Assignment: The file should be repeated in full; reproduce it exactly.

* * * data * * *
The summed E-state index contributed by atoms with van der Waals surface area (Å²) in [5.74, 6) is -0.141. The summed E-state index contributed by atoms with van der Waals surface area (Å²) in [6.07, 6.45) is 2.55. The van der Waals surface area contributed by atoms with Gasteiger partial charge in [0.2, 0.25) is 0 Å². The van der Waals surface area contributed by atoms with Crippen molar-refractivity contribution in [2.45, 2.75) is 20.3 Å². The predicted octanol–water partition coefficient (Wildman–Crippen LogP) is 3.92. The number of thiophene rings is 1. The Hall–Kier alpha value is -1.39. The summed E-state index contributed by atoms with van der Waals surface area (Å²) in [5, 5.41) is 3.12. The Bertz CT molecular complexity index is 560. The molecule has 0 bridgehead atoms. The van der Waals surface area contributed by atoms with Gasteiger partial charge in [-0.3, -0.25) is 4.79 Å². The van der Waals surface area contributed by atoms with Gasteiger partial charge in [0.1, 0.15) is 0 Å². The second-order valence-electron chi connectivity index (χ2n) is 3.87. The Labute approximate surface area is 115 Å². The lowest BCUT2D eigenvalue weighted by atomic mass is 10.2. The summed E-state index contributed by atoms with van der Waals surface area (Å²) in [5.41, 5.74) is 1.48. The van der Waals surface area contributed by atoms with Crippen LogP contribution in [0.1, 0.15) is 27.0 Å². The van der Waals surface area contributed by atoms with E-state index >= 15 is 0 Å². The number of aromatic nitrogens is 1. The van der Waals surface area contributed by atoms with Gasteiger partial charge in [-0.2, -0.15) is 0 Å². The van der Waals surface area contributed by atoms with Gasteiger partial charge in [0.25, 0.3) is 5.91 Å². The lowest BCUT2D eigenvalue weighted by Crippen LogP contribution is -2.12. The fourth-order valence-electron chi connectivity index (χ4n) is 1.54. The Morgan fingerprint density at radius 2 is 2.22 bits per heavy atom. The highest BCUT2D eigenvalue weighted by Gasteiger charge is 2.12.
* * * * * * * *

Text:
The summed E-state index contributed by atoms with van der Waals surface area (Å²) in [5.74, 6) is -0.141. The summed E-state index contributed by atoms with van der Waals surface area (Å²) in [6.07, 6.45) is 2.55. The van der Waals surface area contributed by atoms with Gasteiger partial charge in [0.2, 0.25) is 0 Å². The van der Waals surface area contributed by atoms with Crippen molar-refractivity contribution in [2.45, 2.75) is 20.3 Å². The predicted octanol–water partition coefficient (Wildman–Crippen LogP) is 3.92. The number of thiophene rings is 1. The Hall–Kier alpha value is -1.39. The summed E-state index contributed by atoms with van der Waals surface area (Å²) in [5, 5.41) is 3.12. The Bertz CT molecular complexity index is 560. The molecule has 0 bridgehead atoms. The van der Waals surface area contributed by atoms with Gasteiger partial charge in [-0.3, -0.25) is 4.79 Å². The van der Waals surface area contributed by atoms with Gasteiger partial charge in [0.1, 0.15) is 0 Å². The second-order valence-electron chi connectivity index (χ2n) is 3.87. The Labute approximate surface area is 115 Å². The lowest BCUT2D eigenvalue weighted by atomic mass is 10.2. The summed E-state index contributed by atoms with van der Waals surface area (Å²) in [5.41, 5.74) is 1.48. The van der Waals surface area contributed by atoms with Crippen LogP contribution in [0.1, 0.15) is 27.0 Å². The van der Waals surface area contributed by atoms with E-state index >= 15 is 0 Å². The number of aromatic nitrogens is 1. The van der Waals surface area contributed by atoms with Gasteiger partial charge in [-0.2, -0.15) is 0 Å². The van der Waals surface area contributed by atoms with Gasteiger partial charge in [0.25, 0.3) is 5.91 Å². The lowest BCUT2D eigenvalue weighted by Crippen LogP contribution is -2.12. The fourth-order valence-electron chi connectivity index (χ4n) is 1.54. The Morgan fingerprint density at radius 2 is 2.22 bits per heavy atom. The highest BCUT2D eigenvalue weighted by Gasteiger charge is 2.12.